Leaving the selection of the State Superintendent of Public Instruction to the elected state Board of Education is an “anachronistic” legacy of the federal government’s suspicions about Utah’s Mormon founders, a state lawmaker said Thursday.
The Senate Education Committee voted Thursday to send SJR12, a step toward giving the governor and the Senate a role in the selection, to the full Senate for a vote. If the full Legislature approves, voters would be asked to amend the Utah Constitution to make the change.
The governor also would get the right to fire a superintendent after consulting with the State Board of Education, under the proposal sponsored by Sen. Stuart Reid, R-Ogden.
When seeking statehood in the late 1800s, Utah agreed to remove education from the purview of the governor because Congress was worried that Mormons would make it a church-driven education system, said. Sen. Howard Stephenson, R-Draper.
Most governors, who campaign that they’ll be all about education, are surprised to learn they have no say over picking the top educational leader, Stephenson said.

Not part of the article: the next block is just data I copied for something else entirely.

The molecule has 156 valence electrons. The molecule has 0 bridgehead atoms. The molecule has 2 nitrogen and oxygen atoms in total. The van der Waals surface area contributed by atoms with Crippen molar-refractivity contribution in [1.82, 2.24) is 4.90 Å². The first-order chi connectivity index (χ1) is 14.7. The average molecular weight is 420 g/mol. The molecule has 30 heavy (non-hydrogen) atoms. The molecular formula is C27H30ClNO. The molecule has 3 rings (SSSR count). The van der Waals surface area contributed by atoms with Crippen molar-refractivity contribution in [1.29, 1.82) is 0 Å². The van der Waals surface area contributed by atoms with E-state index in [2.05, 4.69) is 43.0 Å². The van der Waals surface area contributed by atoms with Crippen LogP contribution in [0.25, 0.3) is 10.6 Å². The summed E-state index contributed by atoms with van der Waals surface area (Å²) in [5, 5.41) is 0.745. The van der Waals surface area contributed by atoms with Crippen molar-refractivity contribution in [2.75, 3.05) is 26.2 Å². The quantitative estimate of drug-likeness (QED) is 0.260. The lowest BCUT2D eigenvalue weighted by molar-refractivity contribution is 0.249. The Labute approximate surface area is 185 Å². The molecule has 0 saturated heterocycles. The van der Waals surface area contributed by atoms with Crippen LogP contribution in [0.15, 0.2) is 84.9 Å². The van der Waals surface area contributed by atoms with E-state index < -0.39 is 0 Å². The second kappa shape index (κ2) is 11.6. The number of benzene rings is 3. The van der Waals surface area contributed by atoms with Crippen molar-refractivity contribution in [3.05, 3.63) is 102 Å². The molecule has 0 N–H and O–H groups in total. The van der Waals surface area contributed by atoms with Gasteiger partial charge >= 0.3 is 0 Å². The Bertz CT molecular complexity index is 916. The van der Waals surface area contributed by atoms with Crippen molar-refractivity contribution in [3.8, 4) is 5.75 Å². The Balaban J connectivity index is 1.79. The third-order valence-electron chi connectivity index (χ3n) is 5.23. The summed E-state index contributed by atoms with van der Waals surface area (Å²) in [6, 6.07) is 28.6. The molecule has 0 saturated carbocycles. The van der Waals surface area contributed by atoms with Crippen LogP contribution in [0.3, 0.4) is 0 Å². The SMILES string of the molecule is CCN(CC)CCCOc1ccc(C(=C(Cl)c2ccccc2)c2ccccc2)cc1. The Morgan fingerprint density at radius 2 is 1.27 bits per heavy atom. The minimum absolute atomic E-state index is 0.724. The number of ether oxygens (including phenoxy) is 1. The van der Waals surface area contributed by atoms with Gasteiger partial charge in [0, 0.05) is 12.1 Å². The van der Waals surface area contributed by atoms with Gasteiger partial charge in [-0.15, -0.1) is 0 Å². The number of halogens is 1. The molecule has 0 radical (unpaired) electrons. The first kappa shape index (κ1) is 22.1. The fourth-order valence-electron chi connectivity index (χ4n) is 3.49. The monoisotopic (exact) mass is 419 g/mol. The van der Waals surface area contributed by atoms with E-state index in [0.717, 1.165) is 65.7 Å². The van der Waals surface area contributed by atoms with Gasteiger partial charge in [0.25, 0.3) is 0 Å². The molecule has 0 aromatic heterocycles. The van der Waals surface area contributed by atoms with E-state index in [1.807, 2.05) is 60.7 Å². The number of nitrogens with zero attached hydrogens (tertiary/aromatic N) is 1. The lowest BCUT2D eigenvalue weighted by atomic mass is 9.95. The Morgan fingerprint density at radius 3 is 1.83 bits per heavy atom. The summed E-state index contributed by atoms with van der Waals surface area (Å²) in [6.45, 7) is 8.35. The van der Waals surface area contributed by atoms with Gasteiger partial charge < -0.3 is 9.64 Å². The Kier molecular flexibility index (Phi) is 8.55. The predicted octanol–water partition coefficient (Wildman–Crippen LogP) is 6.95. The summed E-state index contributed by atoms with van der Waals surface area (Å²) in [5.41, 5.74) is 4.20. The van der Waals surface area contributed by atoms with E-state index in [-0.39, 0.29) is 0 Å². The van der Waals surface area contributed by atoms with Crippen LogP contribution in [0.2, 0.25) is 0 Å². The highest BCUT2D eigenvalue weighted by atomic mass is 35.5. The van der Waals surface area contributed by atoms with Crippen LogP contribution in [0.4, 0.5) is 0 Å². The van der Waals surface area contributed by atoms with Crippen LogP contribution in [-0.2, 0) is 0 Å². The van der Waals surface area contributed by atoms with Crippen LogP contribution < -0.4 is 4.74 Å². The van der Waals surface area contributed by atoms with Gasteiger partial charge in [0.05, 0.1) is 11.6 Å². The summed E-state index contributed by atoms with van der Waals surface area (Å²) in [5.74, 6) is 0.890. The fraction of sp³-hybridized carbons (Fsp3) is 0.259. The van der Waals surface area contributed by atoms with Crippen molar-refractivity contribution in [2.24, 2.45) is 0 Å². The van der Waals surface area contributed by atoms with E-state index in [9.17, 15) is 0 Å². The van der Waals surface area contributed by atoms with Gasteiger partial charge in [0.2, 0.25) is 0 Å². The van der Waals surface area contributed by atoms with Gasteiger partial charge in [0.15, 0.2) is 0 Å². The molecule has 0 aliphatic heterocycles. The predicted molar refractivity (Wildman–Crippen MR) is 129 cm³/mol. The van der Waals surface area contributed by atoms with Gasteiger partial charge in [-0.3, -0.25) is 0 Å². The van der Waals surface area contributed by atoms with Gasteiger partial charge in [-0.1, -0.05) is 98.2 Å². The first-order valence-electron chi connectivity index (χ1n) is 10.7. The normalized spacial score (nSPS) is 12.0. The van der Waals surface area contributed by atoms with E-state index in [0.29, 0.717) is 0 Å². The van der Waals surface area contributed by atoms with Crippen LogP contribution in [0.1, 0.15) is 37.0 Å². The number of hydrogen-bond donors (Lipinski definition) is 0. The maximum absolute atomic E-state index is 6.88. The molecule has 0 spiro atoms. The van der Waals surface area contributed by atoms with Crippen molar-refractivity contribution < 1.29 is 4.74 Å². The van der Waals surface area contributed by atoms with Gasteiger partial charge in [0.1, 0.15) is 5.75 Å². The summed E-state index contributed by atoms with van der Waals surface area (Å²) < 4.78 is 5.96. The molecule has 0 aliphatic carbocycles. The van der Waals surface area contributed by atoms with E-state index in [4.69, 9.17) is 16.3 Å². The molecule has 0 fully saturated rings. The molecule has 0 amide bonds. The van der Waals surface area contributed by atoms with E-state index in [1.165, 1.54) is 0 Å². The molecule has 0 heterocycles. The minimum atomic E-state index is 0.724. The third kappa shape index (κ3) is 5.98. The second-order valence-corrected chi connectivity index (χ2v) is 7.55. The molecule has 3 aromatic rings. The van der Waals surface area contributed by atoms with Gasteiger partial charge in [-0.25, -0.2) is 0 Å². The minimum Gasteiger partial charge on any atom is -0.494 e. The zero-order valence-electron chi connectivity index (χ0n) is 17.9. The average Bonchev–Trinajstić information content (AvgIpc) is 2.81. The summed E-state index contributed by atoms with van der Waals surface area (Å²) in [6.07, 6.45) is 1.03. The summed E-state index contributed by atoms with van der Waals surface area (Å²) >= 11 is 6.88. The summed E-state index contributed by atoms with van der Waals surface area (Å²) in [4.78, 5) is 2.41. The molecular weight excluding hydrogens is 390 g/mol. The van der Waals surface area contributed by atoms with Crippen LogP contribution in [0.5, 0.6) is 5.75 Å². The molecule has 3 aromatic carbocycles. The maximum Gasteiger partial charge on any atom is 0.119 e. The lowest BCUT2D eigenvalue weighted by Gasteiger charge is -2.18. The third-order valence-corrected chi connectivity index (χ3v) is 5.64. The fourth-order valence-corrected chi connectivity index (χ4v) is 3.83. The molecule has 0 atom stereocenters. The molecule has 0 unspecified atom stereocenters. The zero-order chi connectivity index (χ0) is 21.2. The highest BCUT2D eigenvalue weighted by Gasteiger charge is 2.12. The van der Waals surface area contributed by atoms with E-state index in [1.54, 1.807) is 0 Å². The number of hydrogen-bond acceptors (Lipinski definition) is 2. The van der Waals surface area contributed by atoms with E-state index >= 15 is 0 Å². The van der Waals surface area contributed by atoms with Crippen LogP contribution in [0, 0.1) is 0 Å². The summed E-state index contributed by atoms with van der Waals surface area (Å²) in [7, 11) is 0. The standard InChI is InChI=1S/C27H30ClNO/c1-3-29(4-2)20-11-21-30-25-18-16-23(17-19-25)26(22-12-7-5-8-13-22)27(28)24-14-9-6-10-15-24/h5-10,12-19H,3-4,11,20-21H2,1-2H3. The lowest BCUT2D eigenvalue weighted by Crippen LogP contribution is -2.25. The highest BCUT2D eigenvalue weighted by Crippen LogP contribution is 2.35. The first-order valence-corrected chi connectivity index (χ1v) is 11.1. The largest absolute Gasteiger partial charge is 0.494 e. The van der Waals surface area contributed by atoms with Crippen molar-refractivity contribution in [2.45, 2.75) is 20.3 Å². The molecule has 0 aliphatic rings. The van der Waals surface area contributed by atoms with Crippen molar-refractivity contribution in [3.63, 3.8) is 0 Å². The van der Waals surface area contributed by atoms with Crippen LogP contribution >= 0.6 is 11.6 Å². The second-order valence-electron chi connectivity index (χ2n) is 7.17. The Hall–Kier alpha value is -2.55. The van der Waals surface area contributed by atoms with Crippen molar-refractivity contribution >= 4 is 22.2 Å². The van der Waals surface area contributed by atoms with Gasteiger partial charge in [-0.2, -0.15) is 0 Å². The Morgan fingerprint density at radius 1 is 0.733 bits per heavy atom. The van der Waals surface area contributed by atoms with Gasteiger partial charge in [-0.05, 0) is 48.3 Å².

“We can see that public education has nothing to do with religion,” he said. “It’s time we get past that anachronistic historical phenomenon.”
Reid said giving the governor and Senate a say in picking the superintendent would only help education.
“It really balances out and ties together all those entities that are involved with education and probably will bring better discipline to the process,” Reid said.
He envisions the governor providing “a coordinating effort between the three silos to make sure they’re working efficiently together.”
The Legislature two years ago made similar changes in how the Commissioner of Higher Education and the president of the Utah College of Applied Technology are chosen, Reid said.
Superintendent Martell Menlove, however, noted that the boards for those agencies are not mentioned in the Constitution, as is the State Board of Education.
The state board opposes SJR12, particularly giving the governor the right to fire a superintendent after consulting — but not necessarily securing agreement from — the state board.
“They [board members] view that as a diminishment of their role,” Menlove told the committee.